I'd wager that most of the Capitol Police officers who are enforcing shitheel chickenshit ordinances want to stop these idiotic arrests, but out of a mixture of fear and loyalty to the badge, they will never say so out loud.

        I understand how they're feeling. I wore a blue shirt for thirty years. I worked for some great bosses who earned their jobs through long service and hard work.
        It is a pleasure to work for such men and women.

        I also worked for some lousy bosses who had excellent political connections. One of them was so well connected that his first day at work in law enforcement was the day he became the Warden of Wisconsin's largest correctional institution. Worst manager I ever seen and an asshole too.

        I started with nothing and still have most of it left. - Seasick Steve

        by ruleoflaw on Wed Aug 28, 2013 at 08:22:58 PM PDT

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    •  Here's what I find, when I read your strong poem: (5+ / 0-)

      First, there's a lot of music to it, and the meaning punches good and hard.

      I liked the world you set it in: natural, primitive, almost mythic. In terms of that simple, evocative tone, I found the 4th and 5th verses went against the grain, with their foam fingers, shooting guns, and glowing screens.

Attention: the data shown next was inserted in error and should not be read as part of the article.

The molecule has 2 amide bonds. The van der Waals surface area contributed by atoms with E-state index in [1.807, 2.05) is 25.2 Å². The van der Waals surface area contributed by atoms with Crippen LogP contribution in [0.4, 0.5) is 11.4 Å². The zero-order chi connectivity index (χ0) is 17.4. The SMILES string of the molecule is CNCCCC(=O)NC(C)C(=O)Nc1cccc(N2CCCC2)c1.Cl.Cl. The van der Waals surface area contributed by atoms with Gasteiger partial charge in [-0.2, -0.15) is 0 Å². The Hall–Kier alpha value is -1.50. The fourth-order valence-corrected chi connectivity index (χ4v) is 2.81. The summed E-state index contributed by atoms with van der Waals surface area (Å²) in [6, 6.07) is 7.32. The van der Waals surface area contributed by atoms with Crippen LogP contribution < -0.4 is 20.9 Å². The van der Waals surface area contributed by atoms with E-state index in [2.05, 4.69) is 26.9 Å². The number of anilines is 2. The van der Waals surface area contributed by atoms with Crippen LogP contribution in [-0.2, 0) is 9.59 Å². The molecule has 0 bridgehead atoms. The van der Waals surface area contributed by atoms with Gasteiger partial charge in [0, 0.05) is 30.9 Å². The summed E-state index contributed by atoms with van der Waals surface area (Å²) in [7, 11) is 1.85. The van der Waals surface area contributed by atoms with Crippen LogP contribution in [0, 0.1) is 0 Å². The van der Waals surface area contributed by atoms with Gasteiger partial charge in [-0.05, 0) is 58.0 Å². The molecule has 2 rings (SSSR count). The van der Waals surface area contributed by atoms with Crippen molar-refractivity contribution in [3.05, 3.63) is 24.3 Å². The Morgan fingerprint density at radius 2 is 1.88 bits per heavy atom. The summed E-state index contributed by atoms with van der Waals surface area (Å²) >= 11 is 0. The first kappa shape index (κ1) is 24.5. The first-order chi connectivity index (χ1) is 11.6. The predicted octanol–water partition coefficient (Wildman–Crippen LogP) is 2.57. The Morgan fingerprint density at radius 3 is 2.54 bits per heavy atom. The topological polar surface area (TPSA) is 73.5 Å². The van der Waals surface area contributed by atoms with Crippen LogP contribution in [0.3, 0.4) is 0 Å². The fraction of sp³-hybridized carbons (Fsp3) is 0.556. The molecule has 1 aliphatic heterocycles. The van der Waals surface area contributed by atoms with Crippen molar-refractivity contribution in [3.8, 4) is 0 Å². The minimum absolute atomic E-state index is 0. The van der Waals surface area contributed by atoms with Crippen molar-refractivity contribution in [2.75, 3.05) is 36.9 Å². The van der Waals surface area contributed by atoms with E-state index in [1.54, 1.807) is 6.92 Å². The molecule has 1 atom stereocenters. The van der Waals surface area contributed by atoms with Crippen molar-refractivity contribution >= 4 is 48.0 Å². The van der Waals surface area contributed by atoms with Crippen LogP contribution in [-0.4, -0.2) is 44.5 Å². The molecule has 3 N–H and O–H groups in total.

But you have this allegory, and you need to bring it home that the baboons are violent wing nuts, then internet trolls, and finally that we are too. So you can't drop those modern artifacts, or you'll obscure your metaphor. Potentially, you could find a less jarring, more graceful tone - i.e. the natural feel, the mythic resonance, could carry through every verse. But it would take some hard pushing to get there.

      My strongest reaction was not about tone, but about the rhythm and rhyming and half-rhyming: The music in your lines. At its best, it rose above any poem I've seen of yours. You made those verses dance and sing. Well done.

      I found the first three or four verses raised your game, but the last verses didn't maintain it. They didn't have as many rhymes and internal echoes, and they didn't have the same musicality of rhythm as the earlier verses.

      This is just my personal response. I trust you'll consider which parts fit your own vision, and ignore the rest of it.

      General thoughts, on finding fault with others' writing:

      1) I'd like it if we had more robust criticism in R&BLers - for those authors who actually welcome it (and I think you and I are in a minority on this). I thrive on the compliments I get. When people are specific about what worked, I learn a lot. But I want to improve my writing, and that sometimes takes a scalpel.

      2) What each of us really needs is, one reader who truly gets our vision, an Ezra Pound. Did you know that he went through Eliot's Waste Land, and just red-penned half of it out? And had such a sharp eye, and such sympathy for Eliot's vision, that he made it far better? That's why The Waste Land's dedication reads:

      For Ezra Pound
      il miglior fabbro.
      (The better craftsman)

      "Every man has a right to utter what he thinks truth" Samuel Johnson

      by Brecht on Thu Aug 29, 2013 at 01:28:50 AM PDT